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Why don't creation and destruction operators conmute?

  1. Jun 28, 2014 #1
    Hi.

    I was wondering why creation and destruction operators a+ and a- do not conmute.

    Of course, I can show that they don't conmute by computing the conmutator [a+, a-] = -1. But I want to know the "physical" meaning of this.

    Isn't destruction/creation a symmetric transformation? We "go up the ladder" with a+ and we "go down the ladder" with a-. Shouldn't they therefore cancel each other, i.e. a+a-=a-a+ = I?

    Mathematically [itex] a_- a_+ \vert n \rangle = a_-\vert n+1 \rangle = \vert n \rangle [/itex]

    Thank you for your time.
     
    Last edited: Jun 28, 2014
  2. jcsd
  3. Jun 28, 2014 #2
    I would say that since a+ and a- are not Hermitean, they thus represent no physical measurable observables. The number operator is a physical observable, though.
     
    Last edited: Jun 28, 2014
  4. Jun 28, 2014 #3

    PeterDonis

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    Staff: Mentor

    No. For example, suppose you are starting in the ground state/vacuum state, with no particles. Creation, then destruction takes you to a 1-particle state, then back to the vacuum state. Destruction, then creation is physically impossible: the destruction operator applied to the vacuum state gives zero, which doesn't represent any physical state.

    More generally, if you are in an n-particle state, there is no guarantee that creation + destruction will take you back to the *same* n-particle state as destruction + creation, because there are many possible n-particle states.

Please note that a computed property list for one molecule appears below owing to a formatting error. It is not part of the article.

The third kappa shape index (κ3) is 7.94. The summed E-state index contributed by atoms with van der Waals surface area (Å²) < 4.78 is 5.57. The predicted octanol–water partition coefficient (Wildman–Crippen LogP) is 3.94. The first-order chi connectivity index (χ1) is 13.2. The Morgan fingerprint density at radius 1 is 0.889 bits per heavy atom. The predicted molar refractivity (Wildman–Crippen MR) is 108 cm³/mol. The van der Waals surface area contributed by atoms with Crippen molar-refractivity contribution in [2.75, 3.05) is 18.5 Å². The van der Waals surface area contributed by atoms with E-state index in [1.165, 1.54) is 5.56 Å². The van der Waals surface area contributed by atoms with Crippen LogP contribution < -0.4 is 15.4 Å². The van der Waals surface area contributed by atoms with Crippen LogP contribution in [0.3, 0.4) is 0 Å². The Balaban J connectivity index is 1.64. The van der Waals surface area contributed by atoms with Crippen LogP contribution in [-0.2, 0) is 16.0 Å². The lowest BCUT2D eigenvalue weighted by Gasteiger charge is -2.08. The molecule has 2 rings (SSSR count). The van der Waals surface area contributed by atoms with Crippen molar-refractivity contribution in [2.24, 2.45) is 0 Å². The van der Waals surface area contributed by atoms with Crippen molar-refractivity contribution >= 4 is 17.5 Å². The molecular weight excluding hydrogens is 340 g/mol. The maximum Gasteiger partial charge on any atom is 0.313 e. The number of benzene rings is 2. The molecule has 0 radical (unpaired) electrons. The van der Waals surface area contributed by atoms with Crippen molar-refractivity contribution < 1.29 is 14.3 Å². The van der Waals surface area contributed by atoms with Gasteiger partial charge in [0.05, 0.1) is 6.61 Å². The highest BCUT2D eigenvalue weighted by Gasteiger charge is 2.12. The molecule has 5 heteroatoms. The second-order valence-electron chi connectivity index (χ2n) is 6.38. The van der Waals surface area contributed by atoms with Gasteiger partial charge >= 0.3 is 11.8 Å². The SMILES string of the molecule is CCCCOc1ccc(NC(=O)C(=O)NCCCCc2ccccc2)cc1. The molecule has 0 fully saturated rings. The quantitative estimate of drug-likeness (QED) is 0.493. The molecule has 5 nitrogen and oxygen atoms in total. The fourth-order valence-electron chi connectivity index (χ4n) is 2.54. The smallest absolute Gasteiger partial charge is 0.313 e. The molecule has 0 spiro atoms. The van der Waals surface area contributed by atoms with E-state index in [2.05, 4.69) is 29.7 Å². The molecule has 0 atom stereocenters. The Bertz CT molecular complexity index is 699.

5. Jun 28, 2014 #4

    Nugatory

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    Try this line of thinking on ##a_+a_-\vert{0}\rangle##. What happens?

    ##a_+\vert n \rangle = \alpha \vert n+1 \rangle## not ##\vert n+1 \rangle## and you can't ignore the value of ##\alpha##.
     
  6. Jun 28, 2014 #5
    Ok, thank you guys, I get it now.
     
  7. Jun 29, 2014 #6
    This might be of interest if you can understand some of it.

    http://math.ucr.edu/home/baez/qg-fall2003/

    Quote from there:

    "Andre Joyal invented his theory of "espèces des structures" - translated as "species" or "structure types" - in order to understand more deeply how people use generating functions to count structures on finite sets. It turns out that just as a natural number is a watered-down or "decategorified" version of a finite set, a generating function is a decategorified version of a structure type.

    Recently, James Dolan and John Baez realized that structure types and more general "stuff types" can also be used to more deeply understand the role of annihilation and creation operators, Feynman diagrams and the like in quantum theory. It turns out that some of the mysteries of quantum mechanics are really just decategorified versions of simple facts about structures on finite sets. For example, the fact that position and momentum don't commute has a purely combinatorial interpretation! "

    Here's the punchline, which you can meditate on as a combinatorics problem, whether or not you're interested in category theory or structure types:

    "Ultimately, it boils down to the fact that there's one more way to put a ball in a box and then take one out than to take one out and then put one in."
     
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